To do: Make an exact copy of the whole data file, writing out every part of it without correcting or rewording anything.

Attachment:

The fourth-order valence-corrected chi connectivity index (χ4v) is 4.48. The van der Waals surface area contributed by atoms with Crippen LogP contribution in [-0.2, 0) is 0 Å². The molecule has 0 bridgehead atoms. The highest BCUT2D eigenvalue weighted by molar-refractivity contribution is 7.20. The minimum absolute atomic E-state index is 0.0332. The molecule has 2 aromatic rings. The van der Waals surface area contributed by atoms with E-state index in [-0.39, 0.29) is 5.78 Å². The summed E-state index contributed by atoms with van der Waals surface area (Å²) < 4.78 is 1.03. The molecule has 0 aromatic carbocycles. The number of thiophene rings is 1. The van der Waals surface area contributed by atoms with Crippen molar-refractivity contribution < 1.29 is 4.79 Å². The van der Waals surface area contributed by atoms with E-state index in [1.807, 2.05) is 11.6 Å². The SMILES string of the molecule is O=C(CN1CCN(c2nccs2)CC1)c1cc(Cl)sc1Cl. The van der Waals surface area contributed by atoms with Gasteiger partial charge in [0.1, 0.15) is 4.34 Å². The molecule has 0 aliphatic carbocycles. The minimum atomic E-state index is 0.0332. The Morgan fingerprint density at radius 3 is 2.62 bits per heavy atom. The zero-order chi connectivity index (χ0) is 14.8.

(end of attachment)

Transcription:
The fourth-order valence-corrected chi connectivity index (χ4v) is 4.48. The van der Waals surface area contributed by atoms with Crippen LogP contribution in [-0.2, 0) is 0 Å². The molecule has 0 bridgehead atoms. The highest BCUT2D eigenvalue weighted by molar-refractivity contribution is 7.20. The minimum absolute atomic E-state index is 0.0332. The molecule has 2 aromatic rings. The van der Waals surface area contributed by atoms with E-state index in [-0.39, 0.29) is 5.78 Å². The summed E-state index contributed by atoms with van der Waals surface area (Å²) < 4.78 is 1.03. The molecule has 0 aromatic carbocycles. The number of thiophene rings is 1. The van der Waals surface area contributed by atoms with Crippen molar-refractivity contribution < 1.29 is 4.79 Å². The van der Waals surface area contributed by atoms with E-state index in [1.807, 2.05) is 11.6 Å². The SMILES string of the molecule is O=C(CN1CCN(c2nccs2)CC1)c1cc(Cl)sc1Cl. The van der Waals surface area contributed by atoms with Gasteiger partial charge in [0.1, 0.15) is 4.34 Å². The molecule has 0 aliphatic carbocycles. The minimum atomic E-state index is 0.0332. The Morgan fingerprint density at radius 3 is 2.62 bits per heavy atom. The zero-order chi connectivity index (χ0) is 14.8.